“The Guilt Trip” is a surprisingly smart comedy starring a memorable duo. Seth Rogen plays Andy, an only child and Barbra Streisand plays his mother Joyce. Andy’s a chemical engineer who’s invented an eco-friendly household cleaning product called Scieoclean that he believes is better than anything on the market. He now has to convince some major companies that he’s got a hot item that they should all have in their stores. So far he’s not been too successful. So he sets-up several interviews with big retail chains to pitch his product. The trip will take Andy cross-country, by car, and after learning a secret from his mother’s past, Andy invites her to join him on this journey.
This is a classic movie genre: the road buddy picture. But rarely are the “buddies” an adult son and his still overly-protective mother.
Lately Hollywood has been obsessed with raunchy comedies. While there is a little of that here, “The Guilt Trip”, this much more conventional, which is a welcome change. The humor mostly comes from the verbal exchanges between Rogen and Streisand, and a lot of it is quite funny and relatable. A scene involving Andy’s pitch to the Home Shopping Network is one of the film’s highlights. Credit goes to screenwriter Dan Fogelman, who’s best known for penning Disney animated films such as “Bolt” and “Tangled”, along with co-writing “Cars” and “Cars 2”.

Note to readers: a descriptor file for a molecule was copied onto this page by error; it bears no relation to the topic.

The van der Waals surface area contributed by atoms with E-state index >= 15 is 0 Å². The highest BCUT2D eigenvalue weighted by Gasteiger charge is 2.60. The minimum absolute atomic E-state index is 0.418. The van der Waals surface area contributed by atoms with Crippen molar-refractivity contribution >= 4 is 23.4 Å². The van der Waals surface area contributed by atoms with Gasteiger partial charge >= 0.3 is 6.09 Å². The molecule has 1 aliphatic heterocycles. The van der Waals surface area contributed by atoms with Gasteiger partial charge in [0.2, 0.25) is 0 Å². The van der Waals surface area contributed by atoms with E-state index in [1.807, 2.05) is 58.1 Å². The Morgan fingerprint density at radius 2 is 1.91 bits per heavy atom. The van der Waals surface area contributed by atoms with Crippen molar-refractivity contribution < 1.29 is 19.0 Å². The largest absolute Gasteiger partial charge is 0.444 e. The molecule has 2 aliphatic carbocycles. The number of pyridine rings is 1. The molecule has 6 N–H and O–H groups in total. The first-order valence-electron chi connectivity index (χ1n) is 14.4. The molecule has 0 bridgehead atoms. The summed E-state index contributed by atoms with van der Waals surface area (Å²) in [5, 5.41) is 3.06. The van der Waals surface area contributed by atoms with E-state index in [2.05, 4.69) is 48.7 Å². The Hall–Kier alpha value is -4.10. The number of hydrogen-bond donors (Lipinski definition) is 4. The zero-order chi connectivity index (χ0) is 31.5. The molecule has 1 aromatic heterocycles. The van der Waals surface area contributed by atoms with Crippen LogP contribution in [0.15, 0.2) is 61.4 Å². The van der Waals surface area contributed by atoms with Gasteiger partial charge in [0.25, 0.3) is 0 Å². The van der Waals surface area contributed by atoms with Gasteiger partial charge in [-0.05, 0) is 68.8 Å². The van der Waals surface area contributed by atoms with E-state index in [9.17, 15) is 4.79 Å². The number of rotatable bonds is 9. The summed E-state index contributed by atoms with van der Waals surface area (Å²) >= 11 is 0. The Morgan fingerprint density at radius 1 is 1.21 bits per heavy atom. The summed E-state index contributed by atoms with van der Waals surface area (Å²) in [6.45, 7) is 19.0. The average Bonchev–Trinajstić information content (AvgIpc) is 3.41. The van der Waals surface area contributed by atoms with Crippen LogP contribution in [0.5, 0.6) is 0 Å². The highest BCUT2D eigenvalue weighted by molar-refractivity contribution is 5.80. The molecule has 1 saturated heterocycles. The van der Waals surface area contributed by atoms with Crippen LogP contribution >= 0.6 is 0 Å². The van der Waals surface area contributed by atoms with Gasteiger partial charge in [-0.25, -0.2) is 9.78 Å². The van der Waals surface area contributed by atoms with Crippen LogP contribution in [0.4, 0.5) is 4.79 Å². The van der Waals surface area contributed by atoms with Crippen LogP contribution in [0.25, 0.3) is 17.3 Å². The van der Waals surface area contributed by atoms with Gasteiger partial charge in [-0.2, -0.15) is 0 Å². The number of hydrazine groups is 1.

One of Rogen’s strengths as a comedic actor is his ability to deliver sarcasm and he’s at the top of his game here. And Streisand, in her first non- “Focker” role since 1996’s “The Mirror Has Two Faces”, holds here own. There’s a sense of realism in the relationship between Andy and Joyce throughout. She embarrasses him, he disappoints her. They clearly love each other, but often their actions speak otherwise, not unlike a lot of mothers and sons. There’s good chemistry and solid timing between the two. Without it the film would have bombed because they’re in practically every scene together.
Director Anne Fletcher’s previous film, “The Proposal”, was a bit all-over-the-place. “The Guilt Trip” has a simple plot, but some layers develop as the trip progresses. This isn’t a laugh-out loud comedy. The humor is more subtle and things do get a little sentimental at times, but to everyone’s credit the film never goes too far in any direction.
“The Guilt Trip” is rated PG-13 for some language and adult material. It’s appropriate for teens and up. The trailers don’t make this out to be a winner, but this was actually one of the more pleasant surprises of 2012.
On The Official LCJ Report Card, “The Guilt Trip” gets a B.